In a peaceful, prosperous African American neighborhood in Los Angeles, Mack Street is a mystery child who has somehow found a home. Discovered abandoned in an overgrown park, raised by a blunt-speaking single woman, Mack comes and goes from family to family a boy who is at once surrounded by boisterous characters and deeply alone. But while Mack senses that he is different from most, and knows that he has strange powers, he cannot possibly understand how unusual he is until the day he sees, in a thin slice of space, a narrow house. Beyond it is a backyard and an entryway into an extraordinary world stretching off into an exotic distance of geography, history, and magic.
Click to the right or left of the sample to turn the page.
(If no book jacket appears in a few seconds, then we don't have an excerpt of this book or your browser is unable to display it)
"Crisp, clean writing creates a vivid sense of place and plugs readers into a story they won't want to see end. " - Publishers Weekly
"The author's always elegant prose and storytelling talent add a dimension of grace and morality to his work, which results in a modern fable that belongs in most libraries." - Library Journal.
"Card has constructed a suspenseful fantasy thriller that, during the race to the last page, has one mulling over myth, morals, salvation, and will." - Booklist.
The information about Magic Street shown above was first featured in "The BookBrowse Review" - BookBrowse's online-magazine that keeps our members abreast of notable and high-profile books publishing in the coming weeks. In most cases, the reviews are necessarily limited to those that were available to us ahead of publication. If you are the publisher or author of this book and feel that the reviews shown do not properly reflect the range of media opinion now available, please send us a message with the mainstream media reviews that you would like to see added.
Nobody had ever won the Hugo and Nebula awards for best novel two years in a row until Orson Scott Card received them for Ender's Game and its sequel, Speaker for the Dead, in 1986 and 1987. The third novel in the series, Xenocide, was published in 1991, and the fourth and seemingly final volume, Children of the Mind, was published in August 1996. Now a new novel in the Ender's series, titled Ender's Shadow, was published in August 1999 from TOR -- but it's not a sequel. Instead, it returns to the events of Ender's Game and views them from the point of view of another character, a street urchin named Bean. As with Rashomon or The Alexandria Quartet, Card discovers a new story in the midst of the old, when seeing it through other eyes. A sequel to Ender's Shadow will be published...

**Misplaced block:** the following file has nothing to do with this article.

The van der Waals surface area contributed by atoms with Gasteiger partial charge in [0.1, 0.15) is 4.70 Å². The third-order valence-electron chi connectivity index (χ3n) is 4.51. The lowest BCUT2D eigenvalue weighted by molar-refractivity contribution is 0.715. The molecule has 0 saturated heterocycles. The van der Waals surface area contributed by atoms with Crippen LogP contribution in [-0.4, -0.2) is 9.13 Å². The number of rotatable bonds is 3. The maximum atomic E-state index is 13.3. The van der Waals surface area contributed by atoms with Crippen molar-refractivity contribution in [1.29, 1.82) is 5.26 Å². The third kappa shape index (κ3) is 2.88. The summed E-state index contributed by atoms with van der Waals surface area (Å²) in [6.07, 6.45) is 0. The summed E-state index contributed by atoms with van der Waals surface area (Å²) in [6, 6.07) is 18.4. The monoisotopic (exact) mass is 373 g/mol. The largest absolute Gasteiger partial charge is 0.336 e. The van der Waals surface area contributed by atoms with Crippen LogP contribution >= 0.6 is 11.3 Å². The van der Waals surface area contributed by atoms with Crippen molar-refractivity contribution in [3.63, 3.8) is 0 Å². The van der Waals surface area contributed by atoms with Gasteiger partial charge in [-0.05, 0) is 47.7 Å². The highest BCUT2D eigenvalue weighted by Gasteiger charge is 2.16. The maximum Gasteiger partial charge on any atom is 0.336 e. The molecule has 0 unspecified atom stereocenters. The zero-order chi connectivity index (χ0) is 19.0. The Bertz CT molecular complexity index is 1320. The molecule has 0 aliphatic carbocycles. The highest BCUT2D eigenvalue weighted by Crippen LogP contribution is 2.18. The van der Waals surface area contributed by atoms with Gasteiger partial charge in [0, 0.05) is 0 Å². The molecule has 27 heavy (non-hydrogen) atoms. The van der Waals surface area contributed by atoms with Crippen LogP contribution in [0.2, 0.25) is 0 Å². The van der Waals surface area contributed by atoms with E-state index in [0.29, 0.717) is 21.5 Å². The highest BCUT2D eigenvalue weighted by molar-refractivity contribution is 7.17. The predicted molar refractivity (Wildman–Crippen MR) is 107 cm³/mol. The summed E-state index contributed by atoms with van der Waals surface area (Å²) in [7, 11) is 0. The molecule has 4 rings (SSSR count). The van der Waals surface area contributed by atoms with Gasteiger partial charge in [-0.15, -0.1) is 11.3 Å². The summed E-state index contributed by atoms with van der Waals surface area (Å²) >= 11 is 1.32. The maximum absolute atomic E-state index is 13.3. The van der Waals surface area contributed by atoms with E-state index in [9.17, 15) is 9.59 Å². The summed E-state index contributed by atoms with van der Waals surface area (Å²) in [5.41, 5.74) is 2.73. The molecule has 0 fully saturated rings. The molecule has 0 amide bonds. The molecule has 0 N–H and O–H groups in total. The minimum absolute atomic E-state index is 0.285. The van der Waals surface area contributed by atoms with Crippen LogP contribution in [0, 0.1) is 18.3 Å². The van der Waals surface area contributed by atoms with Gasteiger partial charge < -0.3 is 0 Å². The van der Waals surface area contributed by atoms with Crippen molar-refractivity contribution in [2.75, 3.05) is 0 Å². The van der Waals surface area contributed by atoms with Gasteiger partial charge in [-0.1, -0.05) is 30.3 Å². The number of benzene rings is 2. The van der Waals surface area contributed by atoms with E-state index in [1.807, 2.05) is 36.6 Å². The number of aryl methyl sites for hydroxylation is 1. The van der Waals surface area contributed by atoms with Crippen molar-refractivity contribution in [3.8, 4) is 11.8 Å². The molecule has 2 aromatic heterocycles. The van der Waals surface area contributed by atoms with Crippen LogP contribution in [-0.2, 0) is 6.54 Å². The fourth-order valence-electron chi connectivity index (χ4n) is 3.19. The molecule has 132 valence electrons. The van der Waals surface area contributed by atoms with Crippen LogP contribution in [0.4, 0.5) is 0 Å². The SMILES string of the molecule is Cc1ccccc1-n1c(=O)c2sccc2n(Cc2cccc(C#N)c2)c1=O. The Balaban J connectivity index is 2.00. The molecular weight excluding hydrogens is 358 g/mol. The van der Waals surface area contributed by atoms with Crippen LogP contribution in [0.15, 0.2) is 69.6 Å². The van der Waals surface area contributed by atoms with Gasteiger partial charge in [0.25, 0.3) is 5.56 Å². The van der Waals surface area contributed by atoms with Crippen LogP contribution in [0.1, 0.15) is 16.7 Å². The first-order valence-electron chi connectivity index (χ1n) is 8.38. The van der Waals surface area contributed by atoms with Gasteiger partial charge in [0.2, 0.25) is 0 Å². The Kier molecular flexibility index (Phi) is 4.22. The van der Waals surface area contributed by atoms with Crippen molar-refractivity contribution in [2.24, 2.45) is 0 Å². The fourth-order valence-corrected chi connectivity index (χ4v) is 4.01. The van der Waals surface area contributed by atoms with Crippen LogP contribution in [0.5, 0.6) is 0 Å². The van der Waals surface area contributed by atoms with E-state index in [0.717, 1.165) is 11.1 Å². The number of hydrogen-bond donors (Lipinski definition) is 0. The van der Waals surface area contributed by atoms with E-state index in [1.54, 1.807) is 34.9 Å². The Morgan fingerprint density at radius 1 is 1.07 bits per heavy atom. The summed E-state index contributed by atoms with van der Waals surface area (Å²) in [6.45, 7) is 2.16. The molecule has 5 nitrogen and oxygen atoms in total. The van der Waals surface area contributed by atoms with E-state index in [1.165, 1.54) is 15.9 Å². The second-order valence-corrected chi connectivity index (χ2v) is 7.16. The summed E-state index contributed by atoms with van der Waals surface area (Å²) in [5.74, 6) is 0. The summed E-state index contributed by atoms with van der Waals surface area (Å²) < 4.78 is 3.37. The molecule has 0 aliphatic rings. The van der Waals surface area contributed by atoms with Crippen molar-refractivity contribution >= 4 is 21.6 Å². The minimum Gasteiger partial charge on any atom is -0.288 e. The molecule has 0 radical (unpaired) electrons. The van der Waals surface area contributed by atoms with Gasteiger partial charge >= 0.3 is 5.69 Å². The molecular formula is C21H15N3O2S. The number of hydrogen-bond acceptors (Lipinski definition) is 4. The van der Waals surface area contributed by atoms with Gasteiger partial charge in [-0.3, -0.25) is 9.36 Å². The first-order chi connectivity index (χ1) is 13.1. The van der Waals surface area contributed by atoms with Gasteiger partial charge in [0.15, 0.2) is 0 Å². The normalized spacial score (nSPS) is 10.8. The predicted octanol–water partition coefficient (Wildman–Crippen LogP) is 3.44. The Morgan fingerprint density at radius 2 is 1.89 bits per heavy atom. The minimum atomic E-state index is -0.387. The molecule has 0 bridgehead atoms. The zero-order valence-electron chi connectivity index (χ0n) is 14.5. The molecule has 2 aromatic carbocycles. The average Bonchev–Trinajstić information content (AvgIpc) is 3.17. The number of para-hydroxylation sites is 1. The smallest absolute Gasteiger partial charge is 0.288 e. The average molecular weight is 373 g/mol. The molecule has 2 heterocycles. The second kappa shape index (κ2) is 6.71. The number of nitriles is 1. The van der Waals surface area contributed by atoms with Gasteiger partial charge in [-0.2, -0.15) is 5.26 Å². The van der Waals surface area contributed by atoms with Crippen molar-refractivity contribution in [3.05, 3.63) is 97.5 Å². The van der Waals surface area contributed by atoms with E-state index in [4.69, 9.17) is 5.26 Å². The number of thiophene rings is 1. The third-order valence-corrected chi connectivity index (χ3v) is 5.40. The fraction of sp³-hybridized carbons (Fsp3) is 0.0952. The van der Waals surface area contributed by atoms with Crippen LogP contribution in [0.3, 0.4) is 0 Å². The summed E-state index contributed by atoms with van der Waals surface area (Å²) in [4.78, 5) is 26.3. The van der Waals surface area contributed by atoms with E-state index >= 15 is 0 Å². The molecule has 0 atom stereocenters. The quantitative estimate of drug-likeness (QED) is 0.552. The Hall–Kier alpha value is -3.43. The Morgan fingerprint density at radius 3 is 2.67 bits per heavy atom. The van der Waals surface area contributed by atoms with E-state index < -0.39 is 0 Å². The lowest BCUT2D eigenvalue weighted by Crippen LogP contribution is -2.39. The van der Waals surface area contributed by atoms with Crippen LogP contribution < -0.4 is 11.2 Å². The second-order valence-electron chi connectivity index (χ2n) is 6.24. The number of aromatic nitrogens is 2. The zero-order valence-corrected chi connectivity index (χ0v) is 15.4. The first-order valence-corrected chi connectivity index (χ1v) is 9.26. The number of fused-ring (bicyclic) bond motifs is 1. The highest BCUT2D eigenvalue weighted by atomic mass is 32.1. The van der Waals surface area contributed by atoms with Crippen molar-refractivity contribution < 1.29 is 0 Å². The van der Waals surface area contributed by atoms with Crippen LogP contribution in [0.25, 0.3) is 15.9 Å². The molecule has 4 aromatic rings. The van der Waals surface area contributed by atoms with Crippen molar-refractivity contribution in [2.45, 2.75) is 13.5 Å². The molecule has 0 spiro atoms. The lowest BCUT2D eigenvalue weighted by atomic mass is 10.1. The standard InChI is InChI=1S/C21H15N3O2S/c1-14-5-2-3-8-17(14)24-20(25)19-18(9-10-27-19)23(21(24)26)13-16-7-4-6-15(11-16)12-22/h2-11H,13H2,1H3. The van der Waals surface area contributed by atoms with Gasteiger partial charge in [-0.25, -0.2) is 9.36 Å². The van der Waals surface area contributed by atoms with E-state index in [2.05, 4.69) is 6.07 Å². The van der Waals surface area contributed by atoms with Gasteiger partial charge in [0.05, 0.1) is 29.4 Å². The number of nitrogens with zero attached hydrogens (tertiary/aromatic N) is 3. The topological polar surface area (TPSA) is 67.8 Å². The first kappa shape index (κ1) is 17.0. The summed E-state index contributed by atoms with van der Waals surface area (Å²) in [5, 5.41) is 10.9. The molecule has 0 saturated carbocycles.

Orson Scott Card: or-sun (named after his grandfather, Card says that Orson is a relatively popular name among Mormons and derives from the Indo-European word for bear)
Blood at the Root
"A gripping, timely, and important examination of American racism."
- PW Starred Review
Solve this clue:
and be entered to win..
Visitors can view some of BookBrowse for free. Full access is for members only.
Your guide toexceptional books
BookBrowse seeks out and recommends books that we believe to be best in class. Books that will whisk you to faraway places and times, that will expand your mind and challenge you -- the kinds of books you just can't wait to tell your friends about.